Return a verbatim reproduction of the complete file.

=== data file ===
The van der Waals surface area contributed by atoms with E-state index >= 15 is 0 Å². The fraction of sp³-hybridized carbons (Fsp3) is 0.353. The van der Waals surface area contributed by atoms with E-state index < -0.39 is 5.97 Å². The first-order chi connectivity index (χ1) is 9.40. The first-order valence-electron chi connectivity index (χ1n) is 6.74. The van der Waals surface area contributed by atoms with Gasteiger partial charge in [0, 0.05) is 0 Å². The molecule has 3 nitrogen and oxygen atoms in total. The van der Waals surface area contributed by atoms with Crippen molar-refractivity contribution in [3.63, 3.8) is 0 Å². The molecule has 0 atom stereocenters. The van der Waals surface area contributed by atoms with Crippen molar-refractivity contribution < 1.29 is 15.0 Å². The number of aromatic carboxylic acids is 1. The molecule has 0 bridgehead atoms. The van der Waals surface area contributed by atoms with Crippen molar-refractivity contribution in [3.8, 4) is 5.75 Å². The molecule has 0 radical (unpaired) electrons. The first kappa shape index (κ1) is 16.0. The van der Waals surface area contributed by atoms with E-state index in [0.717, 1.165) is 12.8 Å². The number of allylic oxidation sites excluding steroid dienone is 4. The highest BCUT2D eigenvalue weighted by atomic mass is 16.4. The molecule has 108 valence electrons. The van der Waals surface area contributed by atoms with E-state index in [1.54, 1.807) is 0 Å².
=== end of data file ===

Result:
The van der Waals surface area contributed by atoms with E-state index >= 15 is 0 Å². The fraction of sp³-hybridized carbons (Fsp3) is 0.353. The van der Waals surface area contributed by atoms with E-state index < -0.39 is 5.97 Å². The first-order chi connectivity index (χ1) is 9.40. The first-order valence-electron chi connectivity index (χ1n) is 6.74. The van der Waals surface area contributed by atoms with Gasteiger partial charge in [0, 0.05) is 0 Å². The molecule has 3 nitrogen and oxygen atoms in total. The van der Waals surface area contributed by atoms with Crippen molar-refractivity contribution in [3.63, 3.8) is 0 Å². The molecule has 0 atom stereocenters. The van der Waals surface area contributed by atoms with Crippen molar-refractivity contribution < 1.29 is 15.0 Å². The number of aromatic carboxylic acids is 1. The molecule has 0 bridgehead atoms. The van der Waals surface area contributed by atoms with Crippen molar-refractivity contribution in [3.8, 4) is 5.75 Å². The molecule has 0 radical (unpaired) electrons. The first kappa shape index (κ1) is 16.0. The van der Waals surface area contributed by atoms with E-state index in [0.717, 1.165) is 12.8 Å². The number of allylic oxidation sites excluding steroid dienone is 4. The highest BCUT2D eigenvalue weighted by atomic mass is 16.4. The molecule has 108 valence electrons. The van der Waals surface area contributed by atoms with E-state index in [1.54, 1.807) is 0 Å².